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How To Become a Travel Writer in 20 Messy Steps

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  1. Be a bookish child. Have a preference for the kinds of books that involve maps. If it’s Tolkien, it’s not your fault, you’re of a certain generation.
  2. As a young teenager, discover you have a gift for language. Ace French until you’re bored to tears, switch to Spanish, annoying your Spanish teacher who will tell you he can’t give you an A because you don’t come to class. Have your teacher recommend you for foreign exchange in spite of your obvious “issues” with school. When you ask for Spain (after all, you’re acing Spanish) get sent to Sweden instead because your Youth for Understanding councilor thinks you’ll find Spain a bit too… conservative.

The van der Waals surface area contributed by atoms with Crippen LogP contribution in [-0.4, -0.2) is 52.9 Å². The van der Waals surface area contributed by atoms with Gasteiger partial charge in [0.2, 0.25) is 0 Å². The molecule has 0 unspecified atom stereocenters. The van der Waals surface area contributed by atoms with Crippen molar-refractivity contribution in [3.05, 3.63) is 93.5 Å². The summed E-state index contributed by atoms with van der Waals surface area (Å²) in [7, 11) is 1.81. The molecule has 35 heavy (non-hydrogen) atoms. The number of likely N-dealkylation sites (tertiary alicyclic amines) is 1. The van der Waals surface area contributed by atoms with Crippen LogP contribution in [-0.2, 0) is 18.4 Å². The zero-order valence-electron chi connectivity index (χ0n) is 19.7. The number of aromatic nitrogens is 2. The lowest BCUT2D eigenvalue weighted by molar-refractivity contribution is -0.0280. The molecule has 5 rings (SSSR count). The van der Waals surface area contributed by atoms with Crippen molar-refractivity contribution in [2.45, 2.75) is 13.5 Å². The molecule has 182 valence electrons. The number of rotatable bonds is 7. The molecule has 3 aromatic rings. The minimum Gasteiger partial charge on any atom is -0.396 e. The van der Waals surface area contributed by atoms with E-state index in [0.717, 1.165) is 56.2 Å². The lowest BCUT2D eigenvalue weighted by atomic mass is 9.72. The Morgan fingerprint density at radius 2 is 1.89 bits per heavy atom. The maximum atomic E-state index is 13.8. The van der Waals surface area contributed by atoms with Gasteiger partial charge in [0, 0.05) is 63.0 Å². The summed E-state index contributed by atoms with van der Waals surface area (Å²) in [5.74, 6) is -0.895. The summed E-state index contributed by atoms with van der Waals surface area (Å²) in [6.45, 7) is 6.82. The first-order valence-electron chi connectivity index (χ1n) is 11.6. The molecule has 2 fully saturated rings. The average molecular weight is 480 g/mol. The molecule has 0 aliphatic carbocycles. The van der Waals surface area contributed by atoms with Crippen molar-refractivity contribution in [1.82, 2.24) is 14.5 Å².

3. Spend a summer in Sweden drinking beer, sometimes kissing a Swedish boy, sometimes learning wacky regional Swedish. Get the fever for travel, get it bad. Cram massive amounts of text on to the paper thin aerogrammes you send back home.
  4. Scrape your way through high school and, as a graduation present from your Dad, get shipped off to work on a kibbutz for the summer because it’s “what the tribe does.”Β  Your fever for travel uncured, extend your stay until you sign up to learn Hebrew, and meet a bad English boyfriend who also loves to travel. Master wicked street Hebrew, but never learn to properly read or write. Cram massive amounts of text on to the paper thin aerogrammes you send back home.
  5. Run out your visa and return to the US to work in order to save enough money to get out of the US again. Obnoxiously declare “abroad” superior to the US. With your savings, buy a ticket to London where the bad English boyfriend lives. Cram massive amounts of text on to the paper thin aerogrammes you send back home.
  6. Work out an insane scheme to travel overland through Europe, then get to India via Pakistan. Do exactly this in the company of the bad English boyfriend. Through Pakistan. In the 80s. Have the kind of adventures that years later, you won’t believe are real even though you did them and still have the curved edged photos to prove it.* Cram massive amounts of text on to the paper thin aerogrammes you send back home.